Scientifically, patients with the condition are said to have a protein in their brain known as amyloid beta, that appears to have a toxic effect on neurons, disrupting cell-to-cell communication.

Researchers used C. elegans, tiny soil-dwelling worms for the study. It is believed that an accretion of amyloid beta in these tiny worms causes paralysis within 36 hours of them reaching adulthood, an effect that was observed as they discontinued their wiggling.

However, when fed with E. coli bacteria that contains high levels of vitamin B12, it was found that the worms were protected against the paralysis.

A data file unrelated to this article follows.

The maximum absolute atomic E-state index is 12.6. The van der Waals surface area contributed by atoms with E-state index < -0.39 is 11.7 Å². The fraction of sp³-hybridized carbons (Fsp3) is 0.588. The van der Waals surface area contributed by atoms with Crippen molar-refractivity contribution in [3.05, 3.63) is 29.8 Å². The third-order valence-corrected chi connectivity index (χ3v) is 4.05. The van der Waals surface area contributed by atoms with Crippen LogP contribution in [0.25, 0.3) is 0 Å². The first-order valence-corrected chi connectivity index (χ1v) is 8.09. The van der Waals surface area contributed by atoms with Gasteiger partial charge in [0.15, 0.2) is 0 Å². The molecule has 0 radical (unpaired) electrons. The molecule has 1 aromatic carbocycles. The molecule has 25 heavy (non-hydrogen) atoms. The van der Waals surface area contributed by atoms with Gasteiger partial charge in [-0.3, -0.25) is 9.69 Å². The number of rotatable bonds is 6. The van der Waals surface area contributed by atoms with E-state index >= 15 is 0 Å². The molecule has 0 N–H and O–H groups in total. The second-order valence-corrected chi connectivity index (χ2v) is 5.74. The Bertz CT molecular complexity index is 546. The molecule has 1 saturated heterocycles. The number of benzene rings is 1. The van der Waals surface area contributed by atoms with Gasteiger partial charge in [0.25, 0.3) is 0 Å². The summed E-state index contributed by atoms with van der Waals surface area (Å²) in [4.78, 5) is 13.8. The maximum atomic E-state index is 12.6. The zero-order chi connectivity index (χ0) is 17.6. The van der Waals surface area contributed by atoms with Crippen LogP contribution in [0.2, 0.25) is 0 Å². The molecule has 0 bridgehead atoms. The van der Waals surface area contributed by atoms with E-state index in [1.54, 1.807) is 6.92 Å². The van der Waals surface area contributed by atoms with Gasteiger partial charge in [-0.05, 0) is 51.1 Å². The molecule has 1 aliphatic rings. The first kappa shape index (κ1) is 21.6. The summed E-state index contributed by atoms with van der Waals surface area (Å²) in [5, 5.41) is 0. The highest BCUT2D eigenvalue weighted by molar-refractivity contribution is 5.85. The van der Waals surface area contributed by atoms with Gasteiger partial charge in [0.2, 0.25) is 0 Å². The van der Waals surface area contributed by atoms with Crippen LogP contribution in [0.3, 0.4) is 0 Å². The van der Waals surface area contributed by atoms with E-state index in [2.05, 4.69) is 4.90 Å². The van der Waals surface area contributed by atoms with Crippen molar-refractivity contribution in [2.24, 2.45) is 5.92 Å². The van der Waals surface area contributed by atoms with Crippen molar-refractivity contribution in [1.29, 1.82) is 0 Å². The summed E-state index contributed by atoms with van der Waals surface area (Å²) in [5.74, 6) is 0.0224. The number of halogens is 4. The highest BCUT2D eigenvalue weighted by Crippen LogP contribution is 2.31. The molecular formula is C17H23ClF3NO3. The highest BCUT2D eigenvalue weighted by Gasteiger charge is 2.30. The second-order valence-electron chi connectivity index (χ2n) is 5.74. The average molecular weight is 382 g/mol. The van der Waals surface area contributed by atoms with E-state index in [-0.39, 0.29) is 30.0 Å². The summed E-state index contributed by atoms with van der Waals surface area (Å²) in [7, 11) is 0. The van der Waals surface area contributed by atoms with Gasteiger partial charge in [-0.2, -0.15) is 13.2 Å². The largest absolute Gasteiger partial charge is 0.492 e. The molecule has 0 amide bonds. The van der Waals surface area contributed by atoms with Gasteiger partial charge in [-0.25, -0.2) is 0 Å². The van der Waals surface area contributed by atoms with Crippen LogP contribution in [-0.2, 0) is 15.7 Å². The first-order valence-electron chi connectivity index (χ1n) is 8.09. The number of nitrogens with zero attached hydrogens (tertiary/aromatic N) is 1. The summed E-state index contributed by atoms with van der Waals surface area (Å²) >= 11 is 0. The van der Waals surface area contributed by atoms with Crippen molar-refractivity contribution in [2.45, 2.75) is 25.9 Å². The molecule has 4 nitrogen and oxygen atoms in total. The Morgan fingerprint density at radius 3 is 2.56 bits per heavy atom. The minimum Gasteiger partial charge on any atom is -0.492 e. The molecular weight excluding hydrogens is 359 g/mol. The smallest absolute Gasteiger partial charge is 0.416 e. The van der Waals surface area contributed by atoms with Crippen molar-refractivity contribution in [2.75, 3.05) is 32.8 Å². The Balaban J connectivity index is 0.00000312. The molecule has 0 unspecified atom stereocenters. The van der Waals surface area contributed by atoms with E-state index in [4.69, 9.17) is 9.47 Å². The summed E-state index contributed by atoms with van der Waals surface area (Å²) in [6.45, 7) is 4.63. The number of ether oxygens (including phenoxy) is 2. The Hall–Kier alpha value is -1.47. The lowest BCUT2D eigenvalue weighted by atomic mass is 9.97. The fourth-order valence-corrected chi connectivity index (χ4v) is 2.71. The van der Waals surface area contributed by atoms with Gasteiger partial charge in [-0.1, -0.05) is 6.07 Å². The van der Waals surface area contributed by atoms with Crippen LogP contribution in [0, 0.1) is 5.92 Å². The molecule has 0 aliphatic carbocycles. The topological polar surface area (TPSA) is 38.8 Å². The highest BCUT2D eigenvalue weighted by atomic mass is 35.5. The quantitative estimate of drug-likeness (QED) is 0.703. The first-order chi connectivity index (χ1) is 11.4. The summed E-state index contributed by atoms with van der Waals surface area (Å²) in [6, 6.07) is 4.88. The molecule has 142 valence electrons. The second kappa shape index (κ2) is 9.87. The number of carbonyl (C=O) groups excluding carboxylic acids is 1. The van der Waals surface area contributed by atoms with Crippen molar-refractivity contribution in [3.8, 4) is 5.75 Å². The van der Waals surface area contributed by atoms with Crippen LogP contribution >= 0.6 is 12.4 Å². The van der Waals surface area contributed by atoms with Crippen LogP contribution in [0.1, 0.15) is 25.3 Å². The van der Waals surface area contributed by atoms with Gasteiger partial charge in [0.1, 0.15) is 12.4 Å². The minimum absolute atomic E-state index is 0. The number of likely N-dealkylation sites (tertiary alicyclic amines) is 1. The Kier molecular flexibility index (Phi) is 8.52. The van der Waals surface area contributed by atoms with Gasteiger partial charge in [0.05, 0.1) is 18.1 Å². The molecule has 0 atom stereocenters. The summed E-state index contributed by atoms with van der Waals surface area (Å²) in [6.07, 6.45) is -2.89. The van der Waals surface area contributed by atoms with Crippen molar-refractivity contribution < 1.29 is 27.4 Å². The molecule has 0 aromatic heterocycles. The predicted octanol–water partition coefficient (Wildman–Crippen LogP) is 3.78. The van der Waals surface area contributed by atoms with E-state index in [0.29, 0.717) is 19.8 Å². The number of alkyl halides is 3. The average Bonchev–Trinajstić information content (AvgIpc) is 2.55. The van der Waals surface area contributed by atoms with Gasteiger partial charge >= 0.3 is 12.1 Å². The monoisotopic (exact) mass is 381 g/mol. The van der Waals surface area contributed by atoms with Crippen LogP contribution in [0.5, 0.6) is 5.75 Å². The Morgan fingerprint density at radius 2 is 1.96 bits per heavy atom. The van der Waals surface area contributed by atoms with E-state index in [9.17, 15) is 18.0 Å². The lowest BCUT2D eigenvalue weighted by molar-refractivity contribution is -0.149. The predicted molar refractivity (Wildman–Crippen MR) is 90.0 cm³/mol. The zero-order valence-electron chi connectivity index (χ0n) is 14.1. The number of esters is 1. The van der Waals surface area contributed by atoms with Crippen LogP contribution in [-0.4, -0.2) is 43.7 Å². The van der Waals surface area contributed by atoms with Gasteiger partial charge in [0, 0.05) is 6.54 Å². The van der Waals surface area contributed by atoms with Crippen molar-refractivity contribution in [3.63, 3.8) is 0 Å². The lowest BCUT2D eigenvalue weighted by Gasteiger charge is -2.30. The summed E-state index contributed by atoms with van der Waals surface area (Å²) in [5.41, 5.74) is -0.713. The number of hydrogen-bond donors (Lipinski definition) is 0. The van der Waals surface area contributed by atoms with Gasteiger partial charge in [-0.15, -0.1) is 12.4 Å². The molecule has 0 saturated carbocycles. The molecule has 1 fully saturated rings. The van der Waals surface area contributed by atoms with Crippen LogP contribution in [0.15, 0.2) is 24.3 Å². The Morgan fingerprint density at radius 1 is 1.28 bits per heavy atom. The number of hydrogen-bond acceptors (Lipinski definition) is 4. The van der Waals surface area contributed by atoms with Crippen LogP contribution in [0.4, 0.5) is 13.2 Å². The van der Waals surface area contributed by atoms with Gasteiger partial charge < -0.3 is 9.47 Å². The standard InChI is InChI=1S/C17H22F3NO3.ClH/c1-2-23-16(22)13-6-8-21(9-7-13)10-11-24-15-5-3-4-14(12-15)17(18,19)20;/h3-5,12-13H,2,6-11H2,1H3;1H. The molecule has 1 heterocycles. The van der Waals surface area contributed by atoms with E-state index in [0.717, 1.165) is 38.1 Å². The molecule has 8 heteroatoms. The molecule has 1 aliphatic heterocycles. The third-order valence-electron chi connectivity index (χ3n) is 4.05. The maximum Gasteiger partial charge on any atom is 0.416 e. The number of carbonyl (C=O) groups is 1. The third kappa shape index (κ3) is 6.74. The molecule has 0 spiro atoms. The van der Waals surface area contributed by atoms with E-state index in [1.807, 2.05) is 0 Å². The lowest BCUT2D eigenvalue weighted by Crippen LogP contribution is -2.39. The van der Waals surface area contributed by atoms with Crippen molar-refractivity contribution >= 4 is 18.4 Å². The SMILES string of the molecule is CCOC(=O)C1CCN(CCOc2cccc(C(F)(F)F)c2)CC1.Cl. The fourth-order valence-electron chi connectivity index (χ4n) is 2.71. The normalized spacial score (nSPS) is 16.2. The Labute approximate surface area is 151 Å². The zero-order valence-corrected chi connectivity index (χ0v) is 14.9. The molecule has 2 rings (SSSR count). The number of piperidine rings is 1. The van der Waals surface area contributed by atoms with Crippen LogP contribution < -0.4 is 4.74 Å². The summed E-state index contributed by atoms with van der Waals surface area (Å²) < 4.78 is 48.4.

According to Professor Jessica Tanis, the lead researcher of the study, “The read-out is black or white – the worms are either moving or they are not.

“When we gave vitamin B12 to the worms that were vitamin B12 deficient, paralysis occurred much more slowly, which immediately told us that B12 was beneficial.

“The worms with B12 also had higher energy levels and lower oxidative stress in their cells,” she adds.

Additionally, the study also found that the trick worked only if the worms were deficient in the vitamin in the first place.



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